You also do not need to have 100% coverage of the money supply with gold. In 2016, for example, the United States, the Eurozone and China could go for a gold standard with 40% coverage in gold at $10,000 per ounce with the M1 money supply. If gold were also to cover M2, the gold price would be $50,000 per ounce. None of these prices are impossible. (For anyone talking about Bitcoin taking over as a means of payment and going to $100,000 or $1,000,000, this does not sound like an extreme option).

Explanation of money supply:

  • M0: The basic amount of money. Money originating from the central bank. Banks’ deposits with the central bank and cash in circulation.
  • M1: the narrow concept of money supply. Money immediately available for use. Transaction accounts and cash in circulation.
  • M2: the broad concept of money supply or public liquidity. M1 + other bank deposits including bank certificates and money market funds.


Supplies of recovered gold are not growing fast enough to cover world growth

Then the question is first which target figure should we use to measure growth. Average GDP growth between 2009 and 2014 has been 2.9%, Population growth has been 1.2% in the same period. Gold has increased by 1.6%. The question may be whether GDP should be a good measure of growth or could population growth be a more correct measure. The money supply growth from the Fed during the period during the period has been 22.5%. Which of these four numbers stands out the most?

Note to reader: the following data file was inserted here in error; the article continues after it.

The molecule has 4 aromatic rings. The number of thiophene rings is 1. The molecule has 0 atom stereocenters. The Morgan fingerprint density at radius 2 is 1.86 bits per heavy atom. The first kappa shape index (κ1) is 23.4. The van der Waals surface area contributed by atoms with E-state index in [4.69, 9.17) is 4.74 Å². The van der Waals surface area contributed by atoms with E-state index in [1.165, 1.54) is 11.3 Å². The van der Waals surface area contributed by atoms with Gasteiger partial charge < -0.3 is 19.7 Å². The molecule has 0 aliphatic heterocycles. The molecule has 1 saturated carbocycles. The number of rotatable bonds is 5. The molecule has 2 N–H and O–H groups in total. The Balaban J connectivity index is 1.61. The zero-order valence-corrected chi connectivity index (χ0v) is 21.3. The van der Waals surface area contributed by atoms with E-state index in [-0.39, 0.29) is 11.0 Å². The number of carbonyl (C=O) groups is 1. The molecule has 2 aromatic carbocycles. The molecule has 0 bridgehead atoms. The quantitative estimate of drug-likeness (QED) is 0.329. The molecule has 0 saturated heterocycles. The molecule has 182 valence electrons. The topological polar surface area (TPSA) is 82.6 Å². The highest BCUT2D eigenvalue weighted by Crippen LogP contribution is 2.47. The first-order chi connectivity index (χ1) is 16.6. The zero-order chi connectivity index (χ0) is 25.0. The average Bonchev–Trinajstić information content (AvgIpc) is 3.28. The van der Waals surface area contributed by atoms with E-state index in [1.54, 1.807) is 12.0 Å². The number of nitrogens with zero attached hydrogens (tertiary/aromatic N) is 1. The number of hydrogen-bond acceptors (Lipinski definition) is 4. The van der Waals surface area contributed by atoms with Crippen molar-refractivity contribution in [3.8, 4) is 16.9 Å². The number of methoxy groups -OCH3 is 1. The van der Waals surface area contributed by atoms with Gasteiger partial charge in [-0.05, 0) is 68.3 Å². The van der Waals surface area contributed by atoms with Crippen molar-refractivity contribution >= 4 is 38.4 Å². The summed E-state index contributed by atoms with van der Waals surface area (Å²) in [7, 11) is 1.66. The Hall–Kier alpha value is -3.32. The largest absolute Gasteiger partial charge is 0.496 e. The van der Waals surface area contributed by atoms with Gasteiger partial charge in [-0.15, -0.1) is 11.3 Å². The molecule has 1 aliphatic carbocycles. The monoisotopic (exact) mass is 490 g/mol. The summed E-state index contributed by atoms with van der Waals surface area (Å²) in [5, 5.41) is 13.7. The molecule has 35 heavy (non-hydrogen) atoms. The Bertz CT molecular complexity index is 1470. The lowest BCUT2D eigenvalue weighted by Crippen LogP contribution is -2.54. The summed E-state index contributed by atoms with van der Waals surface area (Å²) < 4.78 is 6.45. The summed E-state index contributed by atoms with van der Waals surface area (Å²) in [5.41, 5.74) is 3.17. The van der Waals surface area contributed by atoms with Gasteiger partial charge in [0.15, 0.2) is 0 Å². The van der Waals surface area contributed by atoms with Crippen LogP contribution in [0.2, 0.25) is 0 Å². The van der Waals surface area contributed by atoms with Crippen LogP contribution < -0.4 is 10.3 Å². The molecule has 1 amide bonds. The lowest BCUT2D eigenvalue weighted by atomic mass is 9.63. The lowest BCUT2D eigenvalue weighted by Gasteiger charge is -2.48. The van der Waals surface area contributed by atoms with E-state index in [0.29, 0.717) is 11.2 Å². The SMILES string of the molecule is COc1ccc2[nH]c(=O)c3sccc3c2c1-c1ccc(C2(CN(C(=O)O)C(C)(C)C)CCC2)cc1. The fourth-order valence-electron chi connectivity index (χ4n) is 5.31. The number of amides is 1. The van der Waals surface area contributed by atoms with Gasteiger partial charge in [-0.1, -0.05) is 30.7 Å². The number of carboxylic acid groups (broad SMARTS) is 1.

Gold was the cause of the Great Depression of the 1930s

This is not true. It was monetary policy in the 1920s that made it possible for a bubble to develop as it did. Many say that the Great Depression in America in the 1930s lasted so long due to experimental policies by politicians that resulted in great insecurity among companies and wealthy individuals. Due to fears of changes in the tax system or regulations, a great deal of capital was put on the sidelines during this period. The amount of money was never limited by the supply of gold during this period in the United States. Many, on the other hand, hung on to the money supply in the United States since the depression in the United Kingdom (from point I) was precisely due to this.

It is true that Churchill, by trying to return to the gold standard, which Britain had abandoned during the war, started the depression on the British Isles (from point 1). However, this depression did not spread much outside the United Kingdom. It took several years before the crash in the US in 1929. Several countries had a boom until then. On the other hand, the Depression spread from the United States to the rest of the world when the bubble burst in 1929 and lasted until World War II.